As I sunned myself beneath the Norwegian sun recently, it struck me that international festivals might actually be a cut above the rest. Hove Festival near Arendal, Norway marked my first jaunt into the joys of Festival Ryanair Roulette. I had my trepidations about trekking across Europe in the name of musical enlightenment but after booking the time off (Hove was a stonking mid week, five-day marathon, the rest was easy.
Our flights cost us peanuts, the huge cost of taking extra luggage made us downsize our festival packing and we arrived in Norway stress free and in the mood for, well… a holiday. The festival itself was set in one of the most breathtaking settings I’ve ever laid eyes on; think mountains, forests still blue ocean water and gorgeous Norwegian towns and the people were, well… hot.
The language barrier caused problems only when we let it. Most Scandinavians speak perfect English and when the beer flowed and we raised our voices, our Aussie accents attracted friends aplenty. At risk of stereotyping, did I mention our new friends were gorgeous?
On to the music; a broad mix of international bands and a brush with Jay-Z before his controversial Glastonbury headline set meant that one; we were ahead of the game and two, we discovered a myriad of new bands we wouldn’t otherwise have stumbled on (check out Norwegian Thom Hell). Highlights included Beck’s earth-moving set (lets blame the beer), Irish funnymen Flogging Molly whipping up a mosh pit full of vikings, Crystal Castle’s DJ set in the woods, The Wombats in a big pink shed, Joe Lean and the Jing Jang Jong, a storming sunlit set by the Kooks and metal, lots of metal. The much anticipated Opeth cancelled on the last day (we didn’t know until the very last minute… thanks to language barrier issues). Avenged Sevenfold and Dimmu Borgir more than made up for any Opeth mourning.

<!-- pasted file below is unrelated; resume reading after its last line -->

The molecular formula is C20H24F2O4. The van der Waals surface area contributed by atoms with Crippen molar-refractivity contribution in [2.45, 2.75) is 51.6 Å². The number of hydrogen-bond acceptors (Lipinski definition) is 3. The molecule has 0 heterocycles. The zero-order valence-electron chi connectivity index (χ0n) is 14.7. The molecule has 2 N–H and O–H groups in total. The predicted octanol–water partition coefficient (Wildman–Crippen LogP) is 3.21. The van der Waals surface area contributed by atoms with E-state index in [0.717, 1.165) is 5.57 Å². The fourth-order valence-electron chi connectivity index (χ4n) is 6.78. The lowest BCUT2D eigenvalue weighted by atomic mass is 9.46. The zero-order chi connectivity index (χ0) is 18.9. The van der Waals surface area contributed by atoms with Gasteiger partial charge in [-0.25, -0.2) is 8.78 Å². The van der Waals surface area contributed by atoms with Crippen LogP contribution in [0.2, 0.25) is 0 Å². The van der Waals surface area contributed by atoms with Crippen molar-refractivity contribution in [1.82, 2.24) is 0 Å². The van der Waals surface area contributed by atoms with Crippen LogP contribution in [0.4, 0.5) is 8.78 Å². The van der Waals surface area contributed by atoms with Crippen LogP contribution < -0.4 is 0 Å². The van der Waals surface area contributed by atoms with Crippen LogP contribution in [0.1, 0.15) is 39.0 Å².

The festival is in its second year and there’s a lot of room for additional stages and daytime activities (check out Glasto for inspiration) but when there’s not only a festival, but a country to explore, the negatives are few and very far between.
The beer was expensive and taking alcohol into the festival grounds was strictly prohibited. This caused us some problems but meant that:
1) We actually remembered most of the acts we saw.
2) We made it back to our apartment each night.
According to the locals, “Hove is all about the camping” and after a night spent in the wilderness with some new friends and their never-ending supply of herbs, it was easy to see why. Sometimes, all it takes is a good line-up, amazing people, a viking’s boat, a campfire and a view of the ocean to make you feel like you’ve really escaped the outside world. For a Londoner, that is a rare occurance.
Even as I dragged my frazzled behind out of the forrest at 6.00am on the final day, my opinion hadn’t changed. Hove Festival has that little bit of magic that makes you want Norwegian for breakfast every morning. I’ll be back for a second serving next year; after all, I may have discovered some stonking music but the all elusive trolls remain to be seen.